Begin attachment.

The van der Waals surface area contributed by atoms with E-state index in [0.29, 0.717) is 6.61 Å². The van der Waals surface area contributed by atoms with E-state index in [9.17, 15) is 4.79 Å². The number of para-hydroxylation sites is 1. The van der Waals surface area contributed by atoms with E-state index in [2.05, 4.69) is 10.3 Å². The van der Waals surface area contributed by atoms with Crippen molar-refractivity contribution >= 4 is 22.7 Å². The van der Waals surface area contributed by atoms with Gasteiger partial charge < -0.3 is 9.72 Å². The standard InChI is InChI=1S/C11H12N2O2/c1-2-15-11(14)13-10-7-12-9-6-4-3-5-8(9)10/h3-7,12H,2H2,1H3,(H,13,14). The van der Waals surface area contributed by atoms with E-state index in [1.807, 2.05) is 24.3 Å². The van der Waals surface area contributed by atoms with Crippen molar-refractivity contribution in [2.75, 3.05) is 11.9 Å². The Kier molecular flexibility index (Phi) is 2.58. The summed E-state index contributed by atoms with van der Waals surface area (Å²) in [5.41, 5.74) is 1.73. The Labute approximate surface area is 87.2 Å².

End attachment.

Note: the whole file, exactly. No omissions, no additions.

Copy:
The van der Waals surface area contributed by atoms with E-state index in [0.29, 0.717) is 6.61 Å². The van der Waals surface area contributed by atoms with E-state index in [9.17, 15) is 4.79 Å². The number of para-hydroxylation sites is 1. The van der Waals surface area contributed by atoms with E-state index in [2.05, 4.69) is 10.3 Å². The van der Waals surface area contributed by atoms with Crippen molar-refractivity contribution >= 4 is 22.7 Å². The van der Waals surface area contributed by atoms with Gasteiger partial charge < -0.3 is 9.72 Å². The standard InChI is InChI=1S/C11H12N2O2/c1-2-15-11(14)13-10-7-12-9-6-4-3-5-8(9)10/h3-7,12H,2H2,1H3,(H,13,14). The van der Waals surface area contributed by atoms with E-state index in [1.807, 2.05) is 24.3 Å². The van der Waals surface area contributed by atoms with Crippen molar-refractivity contribution in [2.75, 3.05) is 11.9 Å². The Kier molecular flexibility index (Phi) is 2.58. The summed E-state index contributed by atoms with van der Waals surface area (Å²) in [5.41, 5.74) is 1.73. The Labute approximate surface area is 87.2 Å².